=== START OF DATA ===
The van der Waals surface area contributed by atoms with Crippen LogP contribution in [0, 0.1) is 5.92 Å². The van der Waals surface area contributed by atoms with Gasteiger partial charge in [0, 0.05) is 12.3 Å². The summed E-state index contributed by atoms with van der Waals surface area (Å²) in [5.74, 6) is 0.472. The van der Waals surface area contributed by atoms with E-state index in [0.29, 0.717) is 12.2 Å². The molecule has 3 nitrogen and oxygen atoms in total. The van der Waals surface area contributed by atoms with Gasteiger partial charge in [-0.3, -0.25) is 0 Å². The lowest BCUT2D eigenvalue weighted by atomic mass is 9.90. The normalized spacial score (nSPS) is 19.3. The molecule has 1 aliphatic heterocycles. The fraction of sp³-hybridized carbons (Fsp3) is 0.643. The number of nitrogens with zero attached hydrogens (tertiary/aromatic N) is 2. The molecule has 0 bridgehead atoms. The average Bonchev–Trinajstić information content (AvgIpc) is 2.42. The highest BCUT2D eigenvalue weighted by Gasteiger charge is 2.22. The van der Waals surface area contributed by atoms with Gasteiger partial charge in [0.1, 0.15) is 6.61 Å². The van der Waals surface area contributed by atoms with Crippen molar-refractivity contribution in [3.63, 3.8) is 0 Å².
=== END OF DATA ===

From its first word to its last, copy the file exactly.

The van der Waals surface area contributed by atoms with Crippen LogP contribution in [0, 0.1) is 5.92 Å². The van der Waals surface area contributed by atoms with Gasteiger partial charge in [0, 0.05) is 12.3 Å². The summed E-state index contributed by atoms with van der Waals surface area (Å²) in [5.74, 6) is 0.472. The van der Waals surface area contributed by atoms with E-state index in [0.29, 0.717) is 12.2 Å². The molecule has 3 nitrogen and oxygen atoms in total. The van der Waals surface area contributed by atoms with Gasteiger partial charge in [-0.3, -0.25) is 0 Å². The lowest BCUT2D eigenvalue weighted by atomic mass is 9.90. The normalized spacial score (nSPS) is 19.3. The molecule has 1 aliphatic heterocycles. The fraction of sp³-hybridized carbons (Fsp3) is 0.643. The number of nitrogens with zero attached hydrogens (tertiary/aromatic N) is 2. The molecule has 0 bridgehead atoms. The average Bonchev–Trinajstić information content (AvgIpc) is 2.42. The highest BCUT2D eigenvalue weighted by Gasteiger charge is 2.22. The van der Waals surface area contributed by atoms with Gasteiger partial charge in [0.1, 0.15) is 6.61 Å². The van der Waals surface area contributed by atoms with Crippen molar-refractivity contribution in [3.63, 3.8) is 0 Å².